Ayurveda classifies obesity, prediabetes, diabetes mellitus, and metabolic syndrome as clinical disorders that together make up the Prameha syndrome. Almonds may be consumed to treat diabetes complications like weakness and frailty…writes Nitika Kohli
One of the central principles of Ayurveda is that no two people are alike, and no two people have exactly the same nutritional demands. There is no “one-size-fits-all” Ayurvedic diet because of this. The optimum diet is determined by a person’s constitution, sometimes referred to as their “dosha type” or “mind-body type”, according to Ayurveda. Vata, Pitta, and Kapha are the three types of doshas.
The doshas are mind-body forces that control all aspects of how our bodies operate, including how our bodies seem, how powerful our digestion is, how our thoughts and words flow.
Eat unprocessed and whole foods
The Ayurvedic diet states that increasing prana is the best way to raise ojas, the source of life force in the body. Foods that are rich in prana come directly from the earth. Their prana is the result of the fusion of the energies of the sun, the water, and the earth. One of the whole foods you can include are almonds. Ayurveda holds almonds in high regard for their nutritional value and ability to balance vata. When used in food preparation, almonds are well known as a rejuvenator, tonic, and nourishing nutraceutical product (functional food). It was also mentioned in many compound medicinal formulations with pharmacological effects in the ancient Indian medical systems. Almonds may be beneficial for prameha conditions. Ayurveda classifies obesity, prediabetes, diabetes mellitus, and metabolic syndrome as clinical disorders that together make up the Prameha syndrome. Almonds may be consumed to treat diabetes complications like weakness and frailty.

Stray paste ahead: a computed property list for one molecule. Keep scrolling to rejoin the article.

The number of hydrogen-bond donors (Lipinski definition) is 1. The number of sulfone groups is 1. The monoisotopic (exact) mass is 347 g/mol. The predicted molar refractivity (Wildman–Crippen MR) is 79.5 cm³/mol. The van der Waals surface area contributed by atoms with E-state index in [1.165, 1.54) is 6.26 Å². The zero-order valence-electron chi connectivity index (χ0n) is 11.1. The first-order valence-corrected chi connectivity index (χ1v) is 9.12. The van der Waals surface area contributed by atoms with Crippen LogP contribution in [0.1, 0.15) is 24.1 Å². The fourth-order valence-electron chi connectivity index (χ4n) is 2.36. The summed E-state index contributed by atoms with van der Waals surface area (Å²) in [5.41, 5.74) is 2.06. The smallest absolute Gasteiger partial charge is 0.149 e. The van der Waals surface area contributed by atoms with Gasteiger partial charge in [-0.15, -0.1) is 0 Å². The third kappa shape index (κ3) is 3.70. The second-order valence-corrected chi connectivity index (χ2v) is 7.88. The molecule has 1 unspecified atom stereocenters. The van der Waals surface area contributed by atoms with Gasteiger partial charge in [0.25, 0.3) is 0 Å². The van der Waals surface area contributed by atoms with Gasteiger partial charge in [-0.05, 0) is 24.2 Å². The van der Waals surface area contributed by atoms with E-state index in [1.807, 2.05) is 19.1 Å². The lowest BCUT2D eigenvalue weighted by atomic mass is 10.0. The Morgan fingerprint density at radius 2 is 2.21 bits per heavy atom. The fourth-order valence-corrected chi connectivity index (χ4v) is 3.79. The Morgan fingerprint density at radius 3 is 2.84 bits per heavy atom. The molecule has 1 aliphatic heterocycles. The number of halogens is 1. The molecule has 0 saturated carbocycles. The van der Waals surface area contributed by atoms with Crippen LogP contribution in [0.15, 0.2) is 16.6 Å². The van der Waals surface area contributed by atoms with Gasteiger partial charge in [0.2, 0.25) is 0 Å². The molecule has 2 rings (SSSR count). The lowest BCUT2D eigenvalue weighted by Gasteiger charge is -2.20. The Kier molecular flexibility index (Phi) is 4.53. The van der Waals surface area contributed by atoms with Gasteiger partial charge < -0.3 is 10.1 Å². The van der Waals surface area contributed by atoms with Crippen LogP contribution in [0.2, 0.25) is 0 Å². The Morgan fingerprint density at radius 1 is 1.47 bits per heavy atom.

Make dinner as your lightest meal and lunch the heaviest
Your digestive fire is at its peak at midday, when the sun is at its highest point in the sky. As a result, according to Ayurveda, you should eat your biggest meal of the day at midday, when your inner fire is blazing and you are more likely to be able to digest and assimilate food. Eat a lighter, well-prepared supper at least three hours prior to going to bed, and aim to get to bed at or before 10:00 p.m. Eating a large, filling meal late at night might tax your body as it goes through its night-time “rest and repair” cycles.
Follow the 70-30 rule
In our families, we have been taught to finish everything on our plate, but according to Ayurvedic wisdom, one should only eat until you are satisfied. That would be about enough when you start to burp! Be careful not to overeat or consume meagre portions that leave you feeling hungry and unsatisfied. Always consume between 70 per cent and 8 per cent of your appetite to allow the food to mix properly and continue to be digested. The 70-30 rule, which states that 70 per cent of your stomach should be filled and 30 per cent should be empty, should always be followed.